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NATURE
· Vanishing Natural Habitat
FIRST PEOPLES
· First Nations in the City
HISTORY
· Seeking a New Home
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FOCUS  Vancouver and Victoria

First Nations in the City
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This is a black and white photograph of Chief Mungo Martin in traditional dress taken from the torso up.
Chief Mungo Martin (ca. 1881 – 1962). Jim Ryan, RBCM PN 13492.
Thunderbird Park

Year-round, the Royal British Columbia Museum's Thunderbird Park illustrates the coming together of First Nations images and traditions within the modern city. The park displays totem poles in the styles of many First Nations, which were carved by the Kwakwa̱ka̱'wakw carver, Chief Na̱ḵaṕa̱nka̱m (Mungo Martin). Mungo Martin came to Victoria in 1952 to start a carving program at Thunderbird Park and to replicate some of the poles in the museum's collection. In 1953 he built Wawaditła, a smaller version of a traditional bighouse that once stood in Tsax̱is (Fort Rupert), with the assistance of his son-in-law, Henry Hunt, and Hunt's sons, Tony and Richard.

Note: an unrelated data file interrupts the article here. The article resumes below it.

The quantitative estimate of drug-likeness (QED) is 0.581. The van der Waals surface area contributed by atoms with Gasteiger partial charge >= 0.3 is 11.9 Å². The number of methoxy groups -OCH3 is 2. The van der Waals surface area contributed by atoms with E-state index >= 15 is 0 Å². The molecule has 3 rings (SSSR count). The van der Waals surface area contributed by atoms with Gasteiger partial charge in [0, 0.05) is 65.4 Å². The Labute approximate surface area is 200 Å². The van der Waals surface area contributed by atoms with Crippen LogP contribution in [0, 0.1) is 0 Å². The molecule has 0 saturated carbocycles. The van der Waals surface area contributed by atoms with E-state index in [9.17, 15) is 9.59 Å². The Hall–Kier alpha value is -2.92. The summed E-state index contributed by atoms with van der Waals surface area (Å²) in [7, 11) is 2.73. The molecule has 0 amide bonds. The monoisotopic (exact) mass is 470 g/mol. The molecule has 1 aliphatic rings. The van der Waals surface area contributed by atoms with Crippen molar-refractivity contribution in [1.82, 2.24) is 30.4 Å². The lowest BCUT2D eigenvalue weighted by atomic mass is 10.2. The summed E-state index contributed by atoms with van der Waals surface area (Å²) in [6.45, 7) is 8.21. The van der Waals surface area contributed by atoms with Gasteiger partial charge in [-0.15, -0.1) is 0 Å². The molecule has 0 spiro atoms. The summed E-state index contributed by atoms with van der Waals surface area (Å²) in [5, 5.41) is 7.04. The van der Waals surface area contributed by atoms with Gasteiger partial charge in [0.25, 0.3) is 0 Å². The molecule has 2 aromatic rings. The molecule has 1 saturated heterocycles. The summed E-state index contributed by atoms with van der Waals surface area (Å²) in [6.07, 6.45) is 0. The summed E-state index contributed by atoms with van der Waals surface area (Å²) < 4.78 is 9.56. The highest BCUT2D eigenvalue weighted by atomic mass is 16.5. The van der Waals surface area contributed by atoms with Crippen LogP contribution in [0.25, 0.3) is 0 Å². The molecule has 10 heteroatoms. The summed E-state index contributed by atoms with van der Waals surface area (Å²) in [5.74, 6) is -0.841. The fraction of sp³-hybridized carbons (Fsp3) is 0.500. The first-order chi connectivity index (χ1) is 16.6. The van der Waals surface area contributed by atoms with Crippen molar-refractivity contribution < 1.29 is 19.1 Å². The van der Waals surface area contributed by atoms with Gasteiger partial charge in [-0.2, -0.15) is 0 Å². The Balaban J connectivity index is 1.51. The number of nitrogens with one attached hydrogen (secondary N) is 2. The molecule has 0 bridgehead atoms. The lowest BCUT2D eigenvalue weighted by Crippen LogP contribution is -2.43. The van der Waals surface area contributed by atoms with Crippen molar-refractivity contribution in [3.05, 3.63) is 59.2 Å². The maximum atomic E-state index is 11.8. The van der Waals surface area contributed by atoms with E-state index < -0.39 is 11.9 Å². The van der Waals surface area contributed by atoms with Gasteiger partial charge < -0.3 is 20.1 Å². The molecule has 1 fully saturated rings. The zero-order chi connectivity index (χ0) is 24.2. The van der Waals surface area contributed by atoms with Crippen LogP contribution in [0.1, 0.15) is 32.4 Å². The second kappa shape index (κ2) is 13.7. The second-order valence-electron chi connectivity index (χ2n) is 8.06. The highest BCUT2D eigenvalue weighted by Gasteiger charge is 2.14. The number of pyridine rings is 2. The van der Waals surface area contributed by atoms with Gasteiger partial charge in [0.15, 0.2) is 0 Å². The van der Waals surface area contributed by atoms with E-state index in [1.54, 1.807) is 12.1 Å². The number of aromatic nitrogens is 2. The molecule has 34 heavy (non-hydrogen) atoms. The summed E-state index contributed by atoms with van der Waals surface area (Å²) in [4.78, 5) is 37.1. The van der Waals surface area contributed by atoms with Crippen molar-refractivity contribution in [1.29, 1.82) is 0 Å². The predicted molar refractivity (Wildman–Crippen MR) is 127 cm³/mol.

Wawaditła, the Mungo Martin House, in Thunderbird Park. Mungo Martin carved the heraldic pole in 1952 to represent all of the Kwakwa̱ka̱'wakw nations. RBCM PN 13195-10.
This is a black and white photograph of Wawaditła, the Mungo Martin House, in Thunderbird Park with the heraldic pole.
View of Thunderbird Park, 1977, showing the entrance arch, replicas of Kwakwa̱ka̱'wakw poles and the Haida-style carving shed with replica of a Haida house frontal pole.RBCM PN13195-11.
This is a black and white photograph of Thunderbird Park showing totem poles and carving shed.
Mungo Martin painting a mask at Thunderbird Park, ca. 1953. R. Kirkman, RBCM PN 13327.
This is a black and white photograph of Mungo Martin painting a mask at Thunderbird Park.
Over the years, many First Nations artists took part in the carving program. Some, like the late Art Thompson (Ditidaht), went on to become internationally renowned and respected artists. The carving program enables First Nations artists to study traditional carving and painting techniques while providing the general public with accurate information about the cultural property of First Nations people.
Mungo Martin, Tony Hunt and Henry Hunt at Thunderbird Park with pole commissioned on behalf of the Government of Canada for presentation to Mexico, 1961. BC Government Travel Bureau, RBCM PN 15843.
This is a black and white photograph of Mungo Martin, Tony Hunt and Henry Hunt at Thunderbird Park with pole.
The most recent pole in Thunderbird Park was raised in 1999 to honour the families of the two Kwakwa̱ka̱'wakw carvers, Henderson and Whonnock, and is dedicated to the Coast Salish people. Olive Quale, RBCM PN 23143.3a.
This is a photograph of a pole in Thunderbird Park dedicated to the Coast Salish people, with bird image on top, museum in background.
First Nations in the City - 
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